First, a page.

Home Arts-Entertainment Things to do PATRONS TO GET CLOSE-UP LOOK AT PIANIST PRATT



It's been two years since pianist Awadagin Pratt performed in the Virgin Islands, and his stature as a performing artist has only increased in the interim. That makes it all the more intriguing that his upcoming appearance on St. Thomas will be in the "small hall" of Tillett Gardens, as opposed to the huge Reichhold Center for the Arts where he last appeared.
And this time he'll also be playing on St. John, in an even smaller venue — the Nazareth Lutheran Church, as well as at St. Croix's largest — Island Center.
"This will be an intimate setting for concertgoers," Rhoda Tillett says of the Classics in the Garden recital on Wednesday, Jan. 26. "The audience will have a close-up view of Mr. Pratt performing that they would never have in a larger location."
Indeed, the Tillett Gardens stage is postage-stamp size compared to the Reichhold, and the capacity is about 300, versus 1,200 at the amphitheater. "I cannot emphasize too strongly the need to reserve seating ahead of time," Tillett said.
Pratt will open his program with "The Italian Ground" by the early 17th Century composer Gibbons. Also on the first half will be Contrapunctus No. 1 from "The Art of Fugue," BWV 1080, by J.S. Bach, and Beethoven's Sonata No. 31 in A-flat Major, Op. 110. Following intermission, the pianist will perform the Liszt Sonata in B Minor.
The tall, 33-year-old artist is bringing his mini-piano stool to the territory once again; the seat, which rises just 14 inches off the floor, is as much a standard part of his baggage as rehearsal sheet music and whatever he intends to wear in lieu of a tuxedo when he performs. His explanation is that playing from the unusually low position, leaning closely over the piano keyboard, causes less stress on his wrists.
The other external appearances for which he is known — shunning tie and tails in favor of turtlenecks or bright-colored print shirts and wearing his hair in shoulder-length locks — are simply expressions of personal taste. Collectively, these characteristics have attracted a lot more public attention than the excellence of his musicianship, and yet the musicianship is unquestioned.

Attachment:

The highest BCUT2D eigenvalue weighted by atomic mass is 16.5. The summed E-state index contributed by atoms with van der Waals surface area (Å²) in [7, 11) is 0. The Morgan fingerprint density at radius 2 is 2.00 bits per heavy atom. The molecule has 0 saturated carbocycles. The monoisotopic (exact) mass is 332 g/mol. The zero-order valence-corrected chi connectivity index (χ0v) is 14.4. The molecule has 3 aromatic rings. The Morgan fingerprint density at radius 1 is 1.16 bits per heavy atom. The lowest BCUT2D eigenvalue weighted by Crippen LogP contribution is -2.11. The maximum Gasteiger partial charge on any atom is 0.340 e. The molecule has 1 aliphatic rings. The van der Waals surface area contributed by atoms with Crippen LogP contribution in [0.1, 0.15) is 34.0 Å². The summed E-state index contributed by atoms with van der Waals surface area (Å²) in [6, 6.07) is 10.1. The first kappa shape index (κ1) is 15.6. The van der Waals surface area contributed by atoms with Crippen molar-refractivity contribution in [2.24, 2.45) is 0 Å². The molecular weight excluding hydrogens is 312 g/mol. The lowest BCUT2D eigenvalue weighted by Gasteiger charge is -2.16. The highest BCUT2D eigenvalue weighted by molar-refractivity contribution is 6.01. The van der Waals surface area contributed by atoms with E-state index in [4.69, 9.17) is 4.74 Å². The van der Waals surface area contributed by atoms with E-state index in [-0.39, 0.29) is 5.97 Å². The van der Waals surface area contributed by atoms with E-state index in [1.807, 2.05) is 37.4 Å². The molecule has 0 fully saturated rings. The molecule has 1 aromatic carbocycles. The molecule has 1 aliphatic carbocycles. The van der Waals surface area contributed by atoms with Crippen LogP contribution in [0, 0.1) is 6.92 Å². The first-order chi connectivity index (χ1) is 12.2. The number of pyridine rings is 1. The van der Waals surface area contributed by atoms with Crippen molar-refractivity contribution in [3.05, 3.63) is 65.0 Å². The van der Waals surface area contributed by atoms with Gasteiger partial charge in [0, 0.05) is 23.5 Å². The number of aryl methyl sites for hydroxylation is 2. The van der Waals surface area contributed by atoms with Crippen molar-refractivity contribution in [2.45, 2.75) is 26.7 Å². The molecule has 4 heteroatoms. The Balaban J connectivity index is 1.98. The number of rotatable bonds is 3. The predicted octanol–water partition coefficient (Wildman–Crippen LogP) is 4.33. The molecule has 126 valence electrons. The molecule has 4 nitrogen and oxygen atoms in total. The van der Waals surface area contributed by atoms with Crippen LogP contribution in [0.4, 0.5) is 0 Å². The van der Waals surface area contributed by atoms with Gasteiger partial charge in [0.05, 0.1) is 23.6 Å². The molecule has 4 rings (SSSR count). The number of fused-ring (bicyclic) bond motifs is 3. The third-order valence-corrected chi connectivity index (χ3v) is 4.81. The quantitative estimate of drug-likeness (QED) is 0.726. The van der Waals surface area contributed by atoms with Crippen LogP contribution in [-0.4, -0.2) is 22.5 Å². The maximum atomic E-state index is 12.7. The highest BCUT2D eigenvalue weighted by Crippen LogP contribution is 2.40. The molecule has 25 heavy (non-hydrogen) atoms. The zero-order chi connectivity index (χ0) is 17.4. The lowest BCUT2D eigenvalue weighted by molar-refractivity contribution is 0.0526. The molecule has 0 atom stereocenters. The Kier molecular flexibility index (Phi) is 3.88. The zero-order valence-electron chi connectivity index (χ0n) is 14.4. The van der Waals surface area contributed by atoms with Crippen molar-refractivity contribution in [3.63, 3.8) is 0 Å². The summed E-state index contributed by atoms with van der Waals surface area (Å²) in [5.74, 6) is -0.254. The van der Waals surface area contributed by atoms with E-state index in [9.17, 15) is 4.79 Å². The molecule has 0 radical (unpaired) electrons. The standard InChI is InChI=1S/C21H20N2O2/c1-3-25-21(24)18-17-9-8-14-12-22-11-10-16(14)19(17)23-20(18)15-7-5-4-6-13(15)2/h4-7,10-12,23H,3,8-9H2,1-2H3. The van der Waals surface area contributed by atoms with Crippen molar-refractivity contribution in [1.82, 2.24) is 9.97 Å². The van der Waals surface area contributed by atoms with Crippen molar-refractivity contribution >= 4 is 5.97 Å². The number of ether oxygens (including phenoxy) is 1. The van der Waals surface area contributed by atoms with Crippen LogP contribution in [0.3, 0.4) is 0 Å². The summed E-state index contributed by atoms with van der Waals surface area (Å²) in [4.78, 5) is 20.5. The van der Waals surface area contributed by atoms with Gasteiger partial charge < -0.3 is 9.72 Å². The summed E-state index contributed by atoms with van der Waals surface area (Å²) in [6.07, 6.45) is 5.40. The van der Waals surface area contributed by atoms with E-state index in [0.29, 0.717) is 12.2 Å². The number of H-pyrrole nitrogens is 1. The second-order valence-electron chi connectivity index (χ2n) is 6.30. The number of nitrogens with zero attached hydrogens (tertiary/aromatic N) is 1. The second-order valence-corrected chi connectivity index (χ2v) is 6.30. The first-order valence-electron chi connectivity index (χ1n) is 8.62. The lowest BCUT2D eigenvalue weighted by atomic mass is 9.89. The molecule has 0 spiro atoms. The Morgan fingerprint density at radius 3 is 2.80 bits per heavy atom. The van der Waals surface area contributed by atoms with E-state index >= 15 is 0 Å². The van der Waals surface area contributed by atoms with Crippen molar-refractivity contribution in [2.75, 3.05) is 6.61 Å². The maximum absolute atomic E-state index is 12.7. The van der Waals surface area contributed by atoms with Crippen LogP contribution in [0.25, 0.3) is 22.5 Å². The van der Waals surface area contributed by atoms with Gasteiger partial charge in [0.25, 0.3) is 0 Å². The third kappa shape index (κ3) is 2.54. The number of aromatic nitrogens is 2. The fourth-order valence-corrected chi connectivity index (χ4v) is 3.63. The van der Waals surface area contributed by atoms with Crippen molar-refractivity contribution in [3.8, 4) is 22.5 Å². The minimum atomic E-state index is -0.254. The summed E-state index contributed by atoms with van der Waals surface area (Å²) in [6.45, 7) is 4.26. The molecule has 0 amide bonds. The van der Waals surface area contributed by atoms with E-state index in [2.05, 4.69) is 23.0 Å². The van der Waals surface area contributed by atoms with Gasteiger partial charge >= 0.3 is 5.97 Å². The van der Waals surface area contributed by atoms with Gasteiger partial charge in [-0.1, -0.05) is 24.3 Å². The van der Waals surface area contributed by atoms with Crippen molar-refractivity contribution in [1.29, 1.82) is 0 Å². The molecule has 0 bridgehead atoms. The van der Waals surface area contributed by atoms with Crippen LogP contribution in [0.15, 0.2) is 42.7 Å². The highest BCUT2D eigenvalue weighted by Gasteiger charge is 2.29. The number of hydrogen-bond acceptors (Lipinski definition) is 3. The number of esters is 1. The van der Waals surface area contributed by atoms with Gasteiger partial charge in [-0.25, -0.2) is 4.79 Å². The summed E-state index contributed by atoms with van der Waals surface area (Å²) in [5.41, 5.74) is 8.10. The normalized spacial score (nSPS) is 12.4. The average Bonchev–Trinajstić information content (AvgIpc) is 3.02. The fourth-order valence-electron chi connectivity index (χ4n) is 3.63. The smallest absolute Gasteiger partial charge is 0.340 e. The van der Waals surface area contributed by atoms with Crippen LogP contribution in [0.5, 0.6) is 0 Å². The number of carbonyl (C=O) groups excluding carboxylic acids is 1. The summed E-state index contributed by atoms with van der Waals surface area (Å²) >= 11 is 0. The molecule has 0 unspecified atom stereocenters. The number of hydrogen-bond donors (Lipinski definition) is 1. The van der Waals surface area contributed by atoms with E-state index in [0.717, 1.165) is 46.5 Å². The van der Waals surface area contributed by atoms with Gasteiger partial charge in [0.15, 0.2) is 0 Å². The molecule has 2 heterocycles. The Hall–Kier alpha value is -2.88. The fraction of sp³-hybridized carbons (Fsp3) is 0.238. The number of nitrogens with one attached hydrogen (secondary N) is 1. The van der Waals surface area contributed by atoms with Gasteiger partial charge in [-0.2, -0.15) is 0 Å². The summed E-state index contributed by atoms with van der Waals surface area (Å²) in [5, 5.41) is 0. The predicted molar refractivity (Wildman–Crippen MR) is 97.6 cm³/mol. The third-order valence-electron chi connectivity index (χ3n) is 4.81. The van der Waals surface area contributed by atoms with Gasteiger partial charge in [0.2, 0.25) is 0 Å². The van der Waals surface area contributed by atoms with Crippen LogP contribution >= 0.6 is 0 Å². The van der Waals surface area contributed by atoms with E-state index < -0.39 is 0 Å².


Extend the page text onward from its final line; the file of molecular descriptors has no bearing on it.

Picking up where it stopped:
Pratt started studying piano at six years of age and added violin three years after that, meantime taking tennis lessons as well. At the age of 16, he was ready to enter college and got to choose between a violin scholarship at one school and a tennis scholarship at another. He pursued his musical muse and eventually became the first student ever to earn three performance certificates from the prestigious Peabody Conservatory of Music — in piano and violin as an undergraduate and in conducting at the graduate level.
In 1992 he won the prestigious Naumberg International Piano Competition, and two years later he was awarded an equally prestigious Avery Fisher Career Grant. From there, his career as a concert and recital artist skyrocketed, with critics hailing both his virtuosity and his individualism. (This year along, he's already been to Augusta, Ga., Bermuda, Buffalo and Cleveland. After his Virgin Islands tour, he'll be off to Washington State and his hometown of Albuquerque, then Italy and Hawaii.)
Before committing himself to learning a work from the classical repertoire, Pratt researches it and its composer extensively — and then interprets it to suit himself. Studying violin, piano and conducting, he noted in an interview for Piano & Keyboard Magazine last year, "I would get lots of musical input, sometimes five different opinions on the meaning of the one phrase. . . There are only points of view, no absolute right or wrong. . . I have a hard time believing that Beethoven, Chopin and Liszt played the pieces exactly as written."
Although he is known today primarily as a pianist, he looks forward to devoting more time to the violin in a chamber setting and would "like to have a parallel career as a conductor," he told Piano & Keyboard.
Pratt's fourth CD album, released late in 1999, is called "Transformations." On it he performs his own transcription of the Bach Passacaglia and Fugue, BWV 542; Brahms' Variations on a Theme by Handel, Op. 24; and Mussorgsky's "Pictures as an Exhibition." In the most recent interview posted on his web site (www.awadagin.com), he describes how he sought to replicate the original organ sounds of the Bach work at the piano.
Wednesday's program begins at 8 p.m. Tickets are $25 and seating is reserved. A three- course dinner with concert seating is offered prior to the performance for $30 excluding beverage service and gratuity. For reservations, which are required for dinner and strongly recommended for just the concert, call 775-1919, fax to 775-9482 or e-mail to [email protected].


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